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A lesson in overcoming obstacles

Twin Lakes singer performs inspirational pieces across the state

A dull, static hiss can be heard throughout a dining hall as people start to file in. Once everyone is seated, introductions are made, and eventually the hiss turns into music. A microphone switches on, and a man’s voice accompanies the instrumentals.

The man singing is Dunnell Lenort, during a Veterans Day show at Good Samaritan Society of Albert Lea.

Lenort, 55, has been musical for as long as he can remember. He said his mother caught him with a spoon in hand, pretending it was a microphone, when he was 5 years old.

Originally from Walters, Lenort now lives in Twin Lakes. He works at Lund Food Holdings as a factory worker in Lake Mills. Lenort graduated from high school in Keister and got his Associate of Applied Sciences degree in radio and television broadcasting from Austin Technical College. He married his wife, Angie Jensen, on June 6, 1998.

He grew up listening to the likes of Hank Williams, Waylon Jennings and Merle Haggard. One singer reigns supreme, though, for Lenort — a man by the name of Johnny Cash. Lenort was always intrigued by Cash’s unique voice, he said. He was given harmonicas that Cash used in a performance during a 1983 show in Bloomington, and in 1996 Lenort got to meet Cash in person when he saw him perform in Mankato.

“It was fabulous, to meet a guy you’ve looked up to for so long,” he said.

Lenort himself started singing karaoke in the early ’80s and hasn’t stopped. He sings country, ’50s rock ’n’ roll, oldies and gospel. When he first started, he said the songs he was singing were backed up on LPs, cassette tapes and eight-tracks.

In 2008, Lenort got the opportunity to open for Roy Clark at Surf Ballroom in Clear Lake, Iowa.

Last year, Lenort traveled down to Tennessee to sing backup on a track for John Berry’s holiday album, the simply-titled “Christmas.” Lenort enjoyed the experience, and said it was interesting to get an inside look into the music industry and to see how it works.

The singer performs all over southern Minnesota, and has some regular places he performs, including once a month at both Good Samaritan Society of Albert Lea and St. John’s Lutheran Community. He sings about every other month in Fairmont and from time to time at Oak Park Place, as well, and said he’ll have once-a-month performances in Faribault starting in 2017. More information on Lenort’s upcoming performances can be found on his website, dunnelllenort.com.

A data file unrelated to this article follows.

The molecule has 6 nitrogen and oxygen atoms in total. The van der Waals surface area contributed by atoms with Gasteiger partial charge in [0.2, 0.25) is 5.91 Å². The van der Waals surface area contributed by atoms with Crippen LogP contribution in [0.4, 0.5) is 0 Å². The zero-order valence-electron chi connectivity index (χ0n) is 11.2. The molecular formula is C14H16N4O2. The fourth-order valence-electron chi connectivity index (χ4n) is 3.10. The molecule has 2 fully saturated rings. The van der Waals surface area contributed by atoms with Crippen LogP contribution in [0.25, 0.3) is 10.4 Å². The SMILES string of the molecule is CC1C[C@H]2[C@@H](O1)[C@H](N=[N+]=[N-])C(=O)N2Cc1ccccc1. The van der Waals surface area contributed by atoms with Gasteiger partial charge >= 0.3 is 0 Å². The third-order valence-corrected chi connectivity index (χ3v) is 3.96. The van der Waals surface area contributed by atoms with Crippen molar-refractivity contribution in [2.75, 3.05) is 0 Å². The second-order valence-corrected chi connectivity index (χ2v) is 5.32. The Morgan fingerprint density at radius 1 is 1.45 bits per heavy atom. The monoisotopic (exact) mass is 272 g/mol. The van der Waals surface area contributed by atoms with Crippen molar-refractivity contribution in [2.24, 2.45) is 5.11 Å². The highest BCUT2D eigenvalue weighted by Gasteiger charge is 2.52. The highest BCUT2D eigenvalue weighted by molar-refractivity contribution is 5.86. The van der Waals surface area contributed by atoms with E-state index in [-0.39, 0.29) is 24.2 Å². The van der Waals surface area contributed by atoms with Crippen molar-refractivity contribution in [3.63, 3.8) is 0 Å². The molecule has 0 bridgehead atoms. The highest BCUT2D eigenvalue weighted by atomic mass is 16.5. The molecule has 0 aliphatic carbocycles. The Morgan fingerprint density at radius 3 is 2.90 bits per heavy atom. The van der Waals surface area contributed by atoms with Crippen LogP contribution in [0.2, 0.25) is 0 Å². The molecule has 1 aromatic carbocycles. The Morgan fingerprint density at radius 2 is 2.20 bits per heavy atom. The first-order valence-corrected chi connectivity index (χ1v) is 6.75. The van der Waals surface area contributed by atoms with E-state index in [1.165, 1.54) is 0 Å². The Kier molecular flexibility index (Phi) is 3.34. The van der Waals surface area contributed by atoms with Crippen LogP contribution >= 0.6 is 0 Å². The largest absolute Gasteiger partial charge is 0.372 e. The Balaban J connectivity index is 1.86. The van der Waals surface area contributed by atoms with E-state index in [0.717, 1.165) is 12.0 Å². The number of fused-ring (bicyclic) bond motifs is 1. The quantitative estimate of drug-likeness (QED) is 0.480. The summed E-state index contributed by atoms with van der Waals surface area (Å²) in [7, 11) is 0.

While Lenort sings largely inspiring songs for the most part, he has overcome his share of obstacles.

At 8 months old, Lenort had a stroke that left his right arm and leg paralyzed. He said he had had a fever that wouldn’t break, and said eventually a blood vessel in his head broke, resulting in the stroke. At the time, Lenort said he was diagnosed with cerebral palsy because strokes in children that young were completely unheard of.

In February 2008, Lenort’s wife was diagnosed with cancer. Months later, the couple got into a bad car accident, Lenort said. They were both due at a benefit for his wife’s medical expenses the day after the car accident, but neither of them were able to make it as they were in the hospital from the crash.

Lenort’s wife eventually passed away in 2014 due to complications from cancer.

Since then, Lenort has tried to occupy himself with work; his cat, Tobie, and — of course – with his music.

Before his wife passed away, Lenort had recorded and released his own album, “Coverin’ the Country.” He said he has wanted to get back into recording a gospel CD in the years since, but said it has been hard for him to get back into the studio since his wife’s death.

“It’s been tough,” he said. “You just have to keep moving forward.”

A strong faith and his love of music have helped Lenort do just that.

“I’m enjoying doing what I love to do,” he said. “As long as people will stop and listen … where it takes me, that’s great.”

About Colleen Harrison

Colleen Harrison is the photo editor at the Albert Lea Tribune. She does photography and writes general-assignment stories.

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